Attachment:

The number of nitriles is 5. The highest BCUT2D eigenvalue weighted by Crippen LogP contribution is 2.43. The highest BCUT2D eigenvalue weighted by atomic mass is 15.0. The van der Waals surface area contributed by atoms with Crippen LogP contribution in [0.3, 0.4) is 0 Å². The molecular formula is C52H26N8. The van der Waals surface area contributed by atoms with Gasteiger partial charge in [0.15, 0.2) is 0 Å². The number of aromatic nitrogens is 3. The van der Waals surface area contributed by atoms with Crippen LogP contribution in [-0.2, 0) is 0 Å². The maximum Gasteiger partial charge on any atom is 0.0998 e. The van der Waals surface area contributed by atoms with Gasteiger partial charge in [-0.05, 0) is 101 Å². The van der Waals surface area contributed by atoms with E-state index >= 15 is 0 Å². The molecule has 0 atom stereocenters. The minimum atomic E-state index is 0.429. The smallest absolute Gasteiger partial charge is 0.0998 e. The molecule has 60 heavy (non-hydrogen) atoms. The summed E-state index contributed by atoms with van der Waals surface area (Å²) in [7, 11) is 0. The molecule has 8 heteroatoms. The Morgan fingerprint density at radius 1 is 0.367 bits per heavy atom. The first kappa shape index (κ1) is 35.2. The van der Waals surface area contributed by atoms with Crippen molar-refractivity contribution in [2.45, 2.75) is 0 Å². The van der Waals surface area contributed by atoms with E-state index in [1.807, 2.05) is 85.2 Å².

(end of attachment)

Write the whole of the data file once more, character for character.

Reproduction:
The number of nitriles is 5. The highest BCUT2D eigenvalue weighted by Crippen LogP contribution is 2.43. The highest BCUT2D eigenvalue weighted by atomic mass is 15.0. The van der Waals surface area contributed by atoms with Crippen LogP contribution in [0.3, 0.4) is 0 Å². The molecular formula is C52H26N8. The van der Waals surface area contributed by atoms with Gasteiger partial charge in [0.15, 0.2) is 0 Å². The number of aromatic nitrogens is 3. The van der Waals surface area contributed by atoms with Crippen LogP contribution in [-0.2, 0) is 0 Å². The maximum Gasteiger partial charge on any atom is 0.0998 e. The van der Waals surface area contributed by atoms with Gasteiger partial charge in [-0.05, 0) is 101 Å². The van der Waals surface area contributed by atoms with E-state index >= 15 is 0 Å². The molecule has 0 atom stereocenters. The minimum atomic E-state index is 0.429. The smallest absolute Gasteiger partial charge is 0.0998 e. The molecule has 60 heavy (non-hydrogen) atoms. The summed E-state index contributed by atoms with van der Waals surface area (Å²) in [7, 11) is 0. The molecule has 8 heteroatoms. The Morgan fingerprint density at radius 1 is 0.367 bits per heavy atom. The first kappa shape index (κ1) is 35.2. The van der Waals surface area contributed by atoms with Crippen molar-refractivity contribution in [2.45, 2.75) is 0 Å². The van der Waals surface area contributed by atoms with E-state index in [1.807, 2.05) is 85.2 Å².